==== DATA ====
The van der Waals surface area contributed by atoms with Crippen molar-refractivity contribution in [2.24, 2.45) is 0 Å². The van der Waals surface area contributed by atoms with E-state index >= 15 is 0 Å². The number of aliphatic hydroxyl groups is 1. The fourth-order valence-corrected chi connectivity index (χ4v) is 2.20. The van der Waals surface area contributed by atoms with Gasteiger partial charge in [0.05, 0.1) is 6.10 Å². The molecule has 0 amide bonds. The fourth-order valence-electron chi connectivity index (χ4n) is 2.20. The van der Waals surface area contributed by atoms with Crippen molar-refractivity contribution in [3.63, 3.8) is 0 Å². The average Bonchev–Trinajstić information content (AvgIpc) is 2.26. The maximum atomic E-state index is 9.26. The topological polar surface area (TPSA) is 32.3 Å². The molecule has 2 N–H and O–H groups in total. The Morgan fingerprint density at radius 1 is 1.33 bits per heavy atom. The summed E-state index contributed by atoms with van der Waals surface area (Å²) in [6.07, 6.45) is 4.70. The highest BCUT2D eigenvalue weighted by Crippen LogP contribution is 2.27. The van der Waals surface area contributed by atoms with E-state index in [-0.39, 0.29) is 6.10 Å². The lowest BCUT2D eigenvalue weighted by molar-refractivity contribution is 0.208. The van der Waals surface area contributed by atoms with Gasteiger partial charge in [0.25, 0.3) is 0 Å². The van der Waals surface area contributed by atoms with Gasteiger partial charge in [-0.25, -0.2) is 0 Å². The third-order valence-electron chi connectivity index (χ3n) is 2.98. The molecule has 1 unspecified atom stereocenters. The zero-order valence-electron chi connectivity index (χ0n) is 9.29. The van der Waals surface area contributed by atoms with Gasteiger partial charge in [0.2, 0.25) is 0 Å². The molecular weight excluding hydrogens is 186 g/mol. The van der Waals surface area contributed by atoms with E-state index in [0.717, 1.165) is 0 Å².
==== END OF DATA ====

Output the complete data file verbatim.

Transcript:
The van der Waals surface area contributed by atoms with Crippen molar-refractivity contribution in [2.24, 2.45) is 0 Å². The van der Waals surface area contributed by atoms with E-state index >= 15 is 0 Å². The number of aliphatic hydroxyl groups is 1. The fourth-order valence-corrected chi connectivity index (χ4v) is 2.20. The van der Waals surface area contributed by atoms with Gasteiger partial charge in [0.05, 0.1) is 6.10 Å². The molecule has 0 amide bonds. The fourth-order valence-electron chi connectivity index (χ4n) is 2.20. The van der Waals surface area contributed by atoms with Crippen molar-refractivity contribution in [3.63, 3.8) is 0 Å². The average Bonchev–Trinajstić information content (AvgIpc) is 2.26. The maximum atomic E-state index is 9.26. The topological polar surface area (TPSA) is 32.3 Å². The molecule has 2 N–H and O–H groups in total. The Morgan fingerprint density at radius 1 is 1.33 bits per heavy atom. The summed E-state index contributed by atoms with van der Waals surface area (Å²) in [6.07, 6.45) is 4.70. The highest BCUT2D eigenvalue weighted by Crippen LogP contribution is 2.27. The van der Waals surface area contributed by atoms with E-state index in [-0.39, 0.29) is 6.10 Å². The lowest BCUT2D eigenvalue weighted by molar-refractivity contribution is 0.208. The van der Waals surface area contributed by atoms with Gasteiger partial charge in [0.25, 0.3) is 0 Å². The van der Waals surface area contributed by atoms with Gasteiger partial charge in [-0.25, -0.2) is 0 Å². The third-order valence-electron chi connectivity index (χ3n) is 2.98. The molecule has 1 unspecified atom stereocenters. The zero-order valence-electron chi connectivity index (χ0n) is 9.29. The van der Waals surface area contributed by atoms with Gasteiger partial charge in [0.2, 0.25) is 0 Å². The molecular weight excluding hydrogens is 186 g/mol. The van der Waals surface area contributed by atoms with E-state index in [0.717, 1.165) is 0 Å².